Sunday, April 3, 2016

Riding to Achieve VS. Riding to Beat Others

I never really realized the difference between "achieving" versus "beating others" until I returned to school and one of my students asked me how I did at the horse show this past weekend.

I laughed, and told him that I didn't place in the first two classes and that I got 7th out of 13 in the third class.   He looked down and said "I'm sorry".  I wish I would have had twenty more minutes to explain to him that even though I hadn't beaten many people, I still achieved a lot that day.   

I think we measure our successes and failures based on a ribbon.  and while they are great (and I am staring at a ton of them on my wall right now), it doesn't necessarily show exactly what we accomplished.  It is only a placement from a judge.  A judge that is different every time, or one that prefers taller people, or higher-stepping horses, or even certain barns.  

While it is okay to have healthy competition, your main goal shouldn't be "beating others".   Because when you have that mindset, you are putting your attention, communication, and effort on something other than you and your horse.   You should ride to "achieve" instead.   

As I look back at my ribbons, I am reminded of all of the things that I have achieved this year:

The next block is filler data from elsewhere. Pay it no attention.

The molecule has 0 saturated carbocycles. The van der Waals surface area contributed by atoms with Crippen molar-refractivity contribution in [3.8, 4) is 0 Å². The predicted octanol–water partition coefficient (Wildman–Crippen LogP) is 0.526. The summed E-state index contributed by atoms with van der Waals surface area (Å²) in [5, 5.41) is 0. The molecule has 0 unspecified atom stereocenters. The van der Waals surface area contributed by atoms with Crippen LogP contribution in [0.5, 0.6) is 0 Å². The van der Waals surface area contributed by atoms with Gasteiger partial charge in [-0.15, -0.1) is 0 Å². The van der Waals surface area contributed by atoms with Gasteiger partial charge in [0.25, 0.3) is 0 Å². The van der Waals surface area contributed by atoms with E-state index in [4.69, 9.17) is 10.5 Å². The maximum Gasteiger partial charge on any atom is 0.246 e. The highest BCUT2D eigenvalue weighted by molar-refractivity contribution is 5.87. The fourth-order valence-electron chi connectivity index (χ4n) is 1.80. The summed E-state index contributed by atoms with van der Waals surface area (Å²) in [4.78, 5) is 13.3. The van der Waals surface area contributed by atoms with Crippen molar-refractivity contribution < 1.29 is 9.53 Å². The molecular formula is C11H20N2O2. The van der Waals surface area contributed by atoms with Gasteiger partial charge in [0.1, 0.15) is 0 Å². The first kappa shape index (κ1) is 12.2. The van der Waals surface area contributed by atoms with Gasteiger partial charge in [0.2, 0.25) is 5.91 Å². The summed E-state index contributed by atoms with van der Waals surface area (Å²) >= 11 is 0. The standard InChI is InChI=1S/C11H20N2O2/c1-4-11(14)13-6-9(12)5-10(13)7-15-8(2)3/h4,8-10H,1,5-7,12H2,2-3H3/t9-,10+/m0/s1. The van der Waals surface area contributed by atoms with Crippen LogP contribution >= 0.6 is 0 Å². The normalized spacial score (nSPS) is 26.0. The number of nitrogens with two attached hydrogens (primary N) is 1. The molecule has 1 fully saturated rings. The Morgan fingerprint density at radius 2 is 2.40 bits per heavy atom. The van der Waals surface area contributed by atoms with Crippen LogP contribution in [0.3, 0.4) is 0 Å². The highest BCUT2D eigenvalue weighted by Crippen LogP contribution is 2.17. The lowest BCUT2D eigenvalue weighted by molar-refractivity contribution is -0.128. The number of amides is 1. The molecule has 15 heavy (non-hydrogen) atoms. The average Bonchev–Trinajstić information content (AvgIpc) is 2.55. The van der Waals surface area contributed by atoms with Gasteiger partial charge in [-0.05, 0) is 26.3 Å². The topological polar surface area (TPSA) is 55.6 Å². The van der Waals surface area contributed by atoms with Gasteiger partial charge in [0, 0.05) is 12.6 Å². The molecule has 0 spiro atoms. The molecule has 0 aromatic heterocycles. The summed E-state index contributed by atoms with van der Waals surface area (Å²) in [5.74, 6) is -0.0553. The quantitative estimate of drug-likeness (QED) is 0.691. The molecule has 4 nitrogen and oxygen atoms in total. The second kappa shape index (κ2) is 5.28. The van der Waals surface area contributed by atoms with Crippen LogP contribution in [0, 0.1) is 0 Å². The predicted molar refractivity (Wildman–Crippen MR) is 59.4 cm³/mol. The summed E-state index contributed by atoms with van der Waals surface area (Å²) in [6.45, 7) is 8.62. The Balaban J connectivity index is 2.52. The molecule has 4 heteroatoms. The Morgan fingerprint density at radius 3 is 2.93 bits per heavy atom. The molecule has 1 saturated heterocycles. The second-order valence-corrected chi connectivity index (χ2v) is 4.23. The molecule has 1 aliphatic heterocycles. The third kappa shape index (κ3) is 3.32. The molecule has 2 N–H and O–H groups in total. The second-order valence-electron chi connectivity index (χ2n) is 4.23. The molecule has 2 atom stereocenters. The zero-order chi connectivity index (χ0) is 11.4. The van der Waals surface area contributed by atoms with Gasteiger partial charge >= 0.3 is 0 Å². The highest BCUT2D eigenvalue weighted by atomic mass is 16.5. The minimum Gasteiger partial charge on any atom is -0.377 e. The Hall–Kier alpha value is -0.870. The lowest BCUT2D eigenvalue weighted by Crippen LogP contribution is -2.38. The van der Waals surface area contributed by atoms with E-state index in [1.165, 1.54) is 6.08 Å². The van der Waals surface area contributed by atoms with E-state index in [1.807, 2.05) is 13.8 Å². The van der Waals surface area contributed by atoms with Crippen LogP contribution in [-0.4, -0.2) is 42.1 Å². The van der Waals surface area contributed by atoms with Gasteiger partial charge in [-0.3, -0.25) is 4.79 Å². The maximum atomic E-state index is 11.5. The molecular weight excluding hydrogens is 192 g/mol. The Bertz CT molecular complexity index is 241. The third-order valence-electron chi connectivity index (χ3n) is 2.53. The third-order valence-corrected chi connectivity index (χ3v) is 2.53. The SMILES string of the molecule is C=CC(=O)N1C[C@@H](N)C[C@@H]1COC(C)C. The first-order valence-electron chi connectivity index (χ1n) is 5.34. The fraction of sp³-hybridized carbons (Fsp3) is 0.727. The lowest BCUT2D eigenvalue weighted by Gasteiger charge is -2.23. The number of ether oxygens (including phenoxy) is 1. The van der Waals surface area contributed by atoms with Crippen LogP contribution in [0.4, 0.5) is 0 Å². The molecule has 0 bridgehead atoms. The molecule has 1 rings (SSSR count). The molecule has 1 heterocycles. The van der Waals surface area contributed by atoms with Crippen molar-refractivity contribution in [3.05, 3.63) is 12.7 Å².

I survived my first ever saddle seat show.
I won my first blue ribbon on a horse I had only ridden a couple of times.
I got to take my first victory lap.
I anticipated a "spook" and stopped it from happening.
I rode in another class, despite getting last place in the first class.
And then I won that second class.
I was able to quickly recover a wrong lead before the judge saw me.
I competed for the first time at walk, trot, and canter. 
I showed one of the most challenging horses in the barn.
I didn't win.
But I showed him again, and won. 
I kept on, despite a break in gait, or losing a stirrup going into the lineup.
I learned how to cheer on a teammate, even the ones that are my toughest competition.
I learned how to trust my instructor, even when I was afraid.
I competed against a group of some of the 13 most talented riders in the barn.
I survived my first workout/pattern class.
I rode in the mud.
I rode in the scorching sun.
I learned how to google my competition.
I rode, despite being sick.  
I didn't win, but I learned how to push through and do my best.
I learned how to be humble.
I learned how to accept defeat. 

And now, as I look again at the ribbons and ask myself, who did I beat in each class? I can only remember a few.   In fact, on the back of each ribbon I always write what horse I rode and how many people were in each class.  I struggle to recall the names, the different barns, the different horses and trainers. 

Be competitive.   Go for the blue.   

But remember, your biggest competition is YOU.